This virus scares me, a lot. I am not afraid that I will catch it, but I am really scared for my son and daughter-in-law that live in New York City. I am terrified for my daughter who is a pharmacist that works in a hospital. The thought of one of our elderly relatives contracting COVID-19 is petrifying.
The one aspect of this pandemic that doesn’t scare me is how it will affect my career, my business going forward. For the past decade I have watched the digital revolution unfold all around us. I have adapted to new tools, foreign skill sets, and counter-intuitive processes that are a part of our new way to communicate locally and globally. It wasn’t always easy and I’m obviously not a Tech Mogul, but I committed to not be the “grumpy old man” complaining about all the fancy gadgets that distract us from “what’s important.”
But what is important as we stay home and shelter in place? The mission hasn’t changed for the Church. Right now, more than ever, there are people all over the world that are scared, sick, hungry, hopeless, and hurting. These are Jesus’ people and He expects us to continue to go out into the world to find them, care for them, and love them into a relationship with Him. Yet I talk to people in churches and ministries that are concerned, and let’s admit it, scared about how the world is changing around them and what it will take to reach these people.
Don’t misunderstand me, I am not belittling your fear of the unknown that lurks around the next corner. On the contrary, I am hopeful we can bring those fears into the light so we can examine them, understand their true source, and work diligently to overcome them. Fear exposes the cracks in our armor where the evil one plants seeds of doubt, discouragement, and despair. The darkness creates a fertile growing climate for these seeds to grow and multiply until we are paralyzed by the fear of change and difficulty of new ideas.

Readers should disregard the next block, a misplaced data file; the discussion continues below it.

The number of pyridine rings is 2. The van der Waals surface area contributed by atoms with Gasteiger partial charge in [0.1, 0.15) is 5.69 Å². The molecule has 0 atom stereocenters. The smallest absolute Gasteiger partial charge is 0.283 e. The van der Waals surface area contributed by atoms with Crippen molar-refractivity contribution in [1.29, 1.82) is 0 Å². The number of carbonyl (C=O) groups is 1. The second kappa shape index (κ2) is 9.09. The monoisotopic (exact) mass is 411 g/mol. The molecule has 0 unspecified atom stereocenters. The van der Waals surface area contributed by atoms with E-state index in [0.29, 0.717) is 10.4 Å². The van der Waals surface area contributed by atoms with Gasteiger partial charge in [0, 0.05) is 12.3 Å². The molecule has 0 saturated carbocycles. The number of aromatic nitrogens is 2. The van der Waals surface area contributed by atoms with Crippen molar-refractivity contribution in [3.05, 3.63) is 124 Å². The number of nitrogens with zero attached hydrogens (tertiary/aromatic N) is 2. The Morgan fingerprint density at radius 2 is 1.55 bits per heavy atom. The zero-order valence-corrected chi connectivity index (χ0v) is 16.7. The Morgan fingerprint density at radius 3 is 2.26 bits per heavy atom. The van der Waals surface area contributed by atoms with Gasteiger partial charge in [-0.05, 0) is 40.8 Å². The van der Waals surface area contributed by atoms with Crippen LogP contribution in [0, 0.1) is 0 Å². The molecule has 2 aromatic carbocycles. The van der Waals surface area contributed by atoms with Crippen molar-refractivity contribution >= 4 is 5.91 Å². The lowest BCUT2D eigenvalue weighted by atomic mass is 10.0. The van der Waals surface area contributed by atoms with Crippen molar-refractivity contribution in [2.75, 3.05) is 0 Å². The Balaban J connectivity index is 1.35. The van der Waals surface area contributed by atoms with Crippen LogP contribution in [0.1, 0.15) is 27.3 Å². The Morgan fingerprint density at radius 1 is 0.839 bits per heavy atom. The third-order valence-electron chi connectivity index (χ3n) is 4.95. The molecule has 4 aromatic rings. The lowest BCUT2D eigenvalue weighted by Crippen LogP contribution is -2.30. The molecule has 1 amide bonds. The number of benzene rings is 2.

I don’t have a pithy “3 Step Plan” to overcome our fears of change and the future. As church leaders and pastors, you already know how to help people overcome their fears, tackle change, and forge ahead into the future. But how do we apply that advice to ourselves? Prayer is always step number one. A next step is to realize you are not in this alone, so seek out others for support and ideas. My friend Wil Cantrell shared in a recent blog post about who we should be talking with about addressing our future path. Then I would suggest you pray some more!
I am still scared of this virus and the damage it has caused to people’s lives. But I also see the positive change in others all around me in response to our circumstances. What really helps me stay positive and moving ahead is leaning into the calling in my life to help churches connect more people with the Gospel of Jesus Christ. The hurting and hopeless are Jesus’ people and it is evident that God called me to change my perspective many years ago to be prepared to help churches find Jesus’ people. I know all of you are following a deep calling too; lean into it, be active in it, and ask God to show you new ways to live it out in your church and community.